Republican Party Losing Fundraising War
The Republican party has arguably had a rough go for the last few years, but it appears to only be getting worse. Not only is the GOP losing a fundraising war to the Democrats, it is also losing a fundraising war to the Tea Party element of their own party.
Every year, both parties are focused on raising as much money as possible to convince voters of their own platforms. This is done through groups called Super PACs, and they are almost exclusively affiliated with one of the two parties.
In 2013, Democratic Super PACs were extremely successful in doing this. For instance, the gun control advocacy group Americans for Responsible Solutions raised $12.5 million last year alone. Some analysts suggest that this may be because the group is a single issue Super PAC, and it is easier to raise a focused amount of money. Also, with the organization’s focus on gun violence, it saw increased fundraising as a result of reactions to recent mass shootings.
In total, liberal groups that raised $100,000 or more earned a collective $94.5 million. This money can be put towards messaging, research, advertising, campaigning, or whatever other functions the groups see as necessary.
On the other side of the fundraising war, the Republican party is quite handily losing. A few of the party’s biggest friendly Super PACs raised a combined $7.7 million, which fizzles out quite depressingly in comparison to the success of the Democrats.
However, what is even more surprising is the fact that the more radical right-wing elements of the GOP have out raised the traditional party groups. The Tea Party’s various Super PACs, such as the Tea Party Patriots, collected a combined $20 million, well above the meager fundraising the rest of the Republican Party has seen.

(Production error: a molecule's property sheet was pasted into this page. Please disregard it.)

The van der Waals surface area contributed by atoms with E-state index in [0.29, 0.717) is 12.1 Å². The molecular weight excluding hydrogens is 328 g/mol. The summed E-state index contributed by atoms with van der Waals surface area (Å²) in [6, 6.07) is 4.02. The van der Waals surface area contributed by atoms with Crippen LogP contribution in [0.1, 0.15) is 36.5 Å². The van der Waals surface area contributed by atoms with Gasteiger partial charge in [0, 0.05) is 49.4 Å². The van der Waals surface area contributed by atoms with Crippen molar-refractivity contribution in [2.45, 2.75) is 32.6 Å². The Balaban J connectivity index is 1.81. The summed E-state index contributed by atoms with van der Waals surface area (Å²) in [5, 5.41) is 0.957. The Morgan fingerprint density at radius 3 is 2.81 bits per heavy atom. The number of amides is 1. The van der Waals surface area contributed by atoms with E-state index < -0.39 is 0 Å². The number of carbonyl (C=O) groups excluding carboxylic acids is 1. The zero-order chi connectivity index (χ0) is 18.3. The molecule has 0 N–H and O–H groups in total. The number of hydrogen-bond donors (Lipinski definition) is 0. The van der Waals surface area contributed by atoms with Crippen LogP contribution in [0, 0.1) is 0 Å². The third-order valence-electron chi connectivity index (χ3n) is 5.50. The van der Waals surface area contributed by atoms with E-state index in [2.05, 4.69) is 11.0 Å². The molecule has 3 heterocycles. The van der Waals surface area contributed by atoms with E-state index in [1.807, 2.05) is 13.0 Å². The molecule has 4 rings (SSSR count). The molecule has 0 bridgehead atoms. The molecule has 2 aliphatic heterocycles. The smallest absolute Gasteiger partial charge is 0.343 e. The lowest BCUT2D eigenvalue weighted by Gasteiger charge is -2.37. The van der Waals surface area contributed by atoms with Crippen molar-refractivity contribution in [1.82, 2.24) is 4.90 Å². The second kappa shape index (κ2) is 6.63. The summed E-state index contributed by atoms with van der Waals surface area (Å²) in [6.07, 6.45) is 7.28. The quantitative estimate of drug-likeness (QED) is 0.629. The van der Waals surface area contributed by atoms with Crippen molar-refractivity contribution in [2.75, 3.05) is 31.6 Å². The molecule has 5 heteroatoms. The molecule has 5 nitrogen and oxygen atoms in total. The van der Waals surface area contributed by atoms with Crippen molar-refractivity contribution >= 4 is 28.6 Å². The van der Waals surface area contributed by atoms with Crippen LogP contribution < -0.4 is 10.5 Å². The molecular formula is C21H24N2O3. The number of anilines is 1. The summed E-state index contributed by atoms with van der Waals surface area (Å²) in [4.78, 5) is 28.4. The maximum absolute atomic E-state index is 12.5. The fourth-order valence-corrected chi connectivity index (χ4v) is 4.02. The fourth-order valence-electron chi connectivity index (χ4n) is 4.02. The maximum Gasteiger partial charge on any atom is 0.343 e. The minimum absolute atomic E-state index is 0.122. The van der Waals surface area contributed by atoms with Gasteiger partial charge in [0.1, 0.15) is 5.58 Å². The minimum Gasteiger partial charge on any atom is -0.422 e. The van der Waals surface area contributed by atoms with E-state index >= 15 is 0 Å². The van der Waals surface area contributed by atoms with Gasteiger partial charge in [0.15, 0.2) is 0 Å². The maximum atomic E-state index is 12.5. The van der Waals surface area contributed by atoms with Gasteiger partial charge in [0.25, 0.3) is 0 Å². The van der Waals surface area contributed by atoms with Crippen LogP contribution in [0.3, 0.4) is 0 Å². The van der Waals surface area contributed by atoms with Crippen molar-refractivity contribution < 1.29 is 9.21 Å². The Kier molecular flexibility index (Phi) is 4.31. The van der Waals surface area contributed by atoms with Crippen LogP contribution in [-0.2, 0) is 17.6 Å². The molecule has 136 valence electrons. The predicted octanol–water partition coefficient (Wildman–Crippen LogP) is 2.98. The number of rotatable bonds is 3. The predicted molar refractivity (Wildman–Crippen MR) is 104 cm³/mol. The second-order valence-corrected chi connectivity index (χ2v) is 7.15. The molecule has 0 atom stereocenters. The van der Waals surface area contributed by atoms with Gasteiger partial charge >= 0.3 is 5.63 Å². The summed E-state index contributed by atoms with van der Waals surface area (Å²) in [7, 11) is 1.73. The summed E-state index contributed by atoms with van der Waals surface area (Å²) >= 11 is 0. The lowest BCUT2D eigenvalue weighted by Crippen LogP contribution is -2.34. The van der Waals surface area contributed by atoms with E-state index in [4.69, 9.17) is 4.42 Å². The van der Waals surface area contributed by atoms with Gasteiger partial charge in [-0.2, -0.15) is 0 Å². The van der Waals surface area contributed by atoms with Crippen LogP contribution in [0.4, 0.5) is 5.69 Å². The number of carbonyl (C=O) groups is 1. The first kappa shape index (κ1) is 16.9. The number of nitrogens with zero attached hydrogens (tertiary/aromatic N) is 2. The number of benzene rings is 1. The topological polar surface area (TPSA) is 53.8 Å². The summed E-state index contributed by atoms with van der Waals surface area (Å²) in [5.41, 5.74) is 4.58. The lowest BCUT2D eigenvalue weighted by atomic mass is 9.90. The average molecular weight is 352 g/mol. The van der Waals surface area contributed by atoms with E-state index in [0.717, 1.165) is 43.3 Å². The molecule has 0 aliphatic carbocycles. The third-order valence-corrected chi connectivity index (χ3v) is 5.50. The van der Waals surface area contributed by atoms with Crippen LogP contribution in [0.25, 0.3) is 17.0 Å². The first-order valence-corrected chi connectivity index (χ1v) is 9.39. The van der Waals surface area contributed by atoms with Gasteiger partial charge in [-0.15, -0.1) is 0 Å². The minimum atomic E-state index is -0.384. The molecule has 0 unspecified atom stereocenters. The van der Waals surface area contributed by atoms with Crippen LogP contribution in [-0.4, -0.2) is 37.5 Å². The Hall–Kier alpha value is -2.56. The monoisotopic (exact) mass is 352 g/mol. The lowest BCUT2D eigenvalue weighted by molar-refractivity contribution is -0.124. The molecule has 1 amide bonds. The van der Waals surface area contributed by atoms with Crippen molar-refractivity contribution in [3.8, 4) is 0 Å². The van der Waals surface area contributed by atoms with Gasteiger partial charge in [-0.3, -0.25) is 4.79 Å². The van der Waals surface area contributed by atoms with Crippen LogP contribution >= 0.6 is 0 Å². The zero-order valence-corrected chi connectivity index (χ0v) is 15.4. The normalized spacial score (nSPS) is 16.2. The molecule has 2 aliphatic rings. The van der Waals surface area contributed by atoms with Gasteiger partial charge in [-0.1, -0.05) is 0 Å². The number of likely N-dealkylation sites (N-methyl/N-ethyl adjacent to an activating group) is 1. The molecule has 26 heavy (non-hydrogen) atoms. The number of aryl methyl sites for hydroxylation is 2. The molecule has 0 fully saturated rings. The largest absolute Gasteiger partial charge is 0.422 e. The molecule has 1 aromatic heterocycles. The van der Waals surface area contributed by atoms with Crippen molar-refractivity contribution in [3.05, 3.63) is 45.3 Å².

Combined, conservative groups with fundraising totals at or above $100,000 were able to eek out $37.7 million. As compared to their liberal counterparts, conservative groups are at less than half the amount of fundraising.
Why there has been such a dramatic drop off may be attributed to any number of factors. The Republican party has been in clean up mode since the last election and many of its supporters may be disillusioned with the party as a whole. This could translate into lower funding. As well, two major supporters, Harold Simmons and Bob Perry of Texas, both died last year, translating into a loss of revenue.
The groups that rally behind the Democrats have been far more cohesive in their efforts, as well. Generally focusing on single issues, liberal organizations have been able to be hyper-specialized. Each group can therein target citizens from across the political spectrum if they fall in line with the platform that the group is espousing. Furthermore, the Democrats are not in the middle of a self-destructive civil war where voters are found choosing between parties within a party.
All of these things have translated into a dismal 2013 for the Republican party’s finances. Looking forward, it becomes easy to envision an incredibly successful liberal movement as their conservative counterparts lag behind. Losing a fundraising war is usually not a big deal; party finances ebb and flow from year to year. However, with the Republicans losing by such huge margins, and with traditional conservatives losing so heavily to the Tea Party movement, the GOP certainly has an uphill battle to fight.
By Brett Byers-Lane